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BULLETS THAT FLY INTO KIDS Parents here fearful of drug thugs who can't shoot straight

THE BALTIMORE SUN

It has happened to people sitting on their stoops or standing on street corners. It has happened to people in their homes. It has even happened to people attending church services.

Stray bullets are killing and injuring increasing numbers of innocent victims in many Baltimore neighborhoods.

And, more and more, those victims are children.

Last summer, the city was shocked when two children were killed by stray bullets and several others were wounded. Many fear the same thing will happen this summer.

This year, 14 children have been wounded by gunfire, according to statistics compiled by the Johns Hopkins Children's Center. Although many are the victims of accidental shootings, at least three of them were hit by stray bullets. And that's just the kids under 15.

Just Wednesday night, another child was hit. Five-year-old David Ferguson was struck in the right leg by a shotgun pellet while standing in a sixth-floor hallway at the Lexington Terrace Apartments in West Baltimore. He was in stable condition last night at the Johns Hopkins Children's Center.

David was standing in a nearby stairwell as two men were arguing. He was hit by a stray pellet when one man fired at the other with a sawed-off shotgun and missed, police said. Both men ran away, leaving the wounded boy in the hallway.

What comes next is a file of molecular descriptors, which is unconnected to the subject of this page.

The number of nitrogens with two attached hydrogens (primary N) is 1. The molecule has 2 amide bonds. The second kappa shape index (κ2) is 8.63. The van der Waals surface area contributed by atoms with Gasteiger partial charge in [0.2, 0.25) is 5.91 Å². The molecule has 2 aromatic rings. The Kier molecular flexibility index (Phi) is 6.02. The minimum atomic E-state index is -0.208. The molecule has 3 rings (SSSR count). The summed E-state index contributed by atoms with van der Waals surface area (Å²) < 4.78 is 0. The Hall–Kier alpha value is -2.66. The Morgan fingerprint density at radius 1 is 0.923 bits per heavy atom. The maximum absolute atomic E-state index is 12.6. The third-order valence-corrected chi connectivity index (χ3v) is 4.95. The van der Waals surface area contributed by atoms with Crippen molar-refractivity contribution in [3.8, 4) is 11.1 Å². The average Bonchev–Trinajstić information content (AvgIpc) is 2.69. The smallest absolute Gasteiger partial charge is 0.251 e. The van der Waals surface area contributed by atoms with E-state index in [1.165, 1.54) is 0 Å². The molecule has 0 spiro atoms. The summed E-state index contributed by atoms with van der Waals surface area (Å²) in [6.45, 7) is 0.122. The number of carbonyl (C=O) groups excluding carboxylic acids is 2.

Two weeks ago, 2-year-old Kimberly Williams was shot while sitting on the steps of her East Baltimore rowhouse. The bullet, fired by a man shooting at someone at the other end of the block, passed behind her ear, breaking her jaw and front teeth before exiting through her upper lip. Kimberly spent about a week in the hospital, but doctors say she will require more surgery.

The girl's mother, Barbara Parker, is thankful to have Kimberly back home. But scars, both physical and emotional, remain.

"Her mouth is still sore. She can't open it. . . . And her smile is not the same," she said. "Ever since she's been home, she's been awake at night. You can't leave her. Somebody has to be with her all the time."

Ms. Parker said she was especially troubled that her daughter was shot right in front of her house, in broad daylight. Before, she had worried about her older children being out on the streets away from home. "You're scared something will happen to them and you're not going to be there," she said. But now she wonders if anyplace is safe. "This is home and it shouldn't happen here."

Terrika Johnson, 5, was shot in the back on April 9 while she was standing with her mother at the corner of Greenmount Avenue and East Biddle Street. The bullet remains in her body. Her mother, Amanda Jacobs, said Terrika is reluctant to go outside and reacts with terror to the frequent sound of gunshots outside their house.

"She went outside one day and heard thunder and thought it was gunshots and started screaming," said Ms. Jacobs. She has tried unsuccessfully to obtain city housing so she can move out of what she considers a dangerous neighborhood.

The recent shootings are a bad portent for what lies ahead, especially with the bitter memory of last summer when two children, 6-year-old Tiffany Smith and 3-year-old Shanika Day, were killed about a month apart in West Baltimore.

Two others were wounded: Lakia S. Bradford, now 10, was shot in the chest and seriously wounded while walking to a church-run snowball stand in East Baltimore, and 4-year-old Quantae Johnson was hit by a stray bullet on Sept. 7 as he stood in his grandmother's East Baltimore rowhouse.

Lakia still has a bullet lodged in her chest, about an inch from her heart. She suffers from nightmares, and she and her mother, Jennifer Queen, have both been seeing a therapist to cope with the trauma.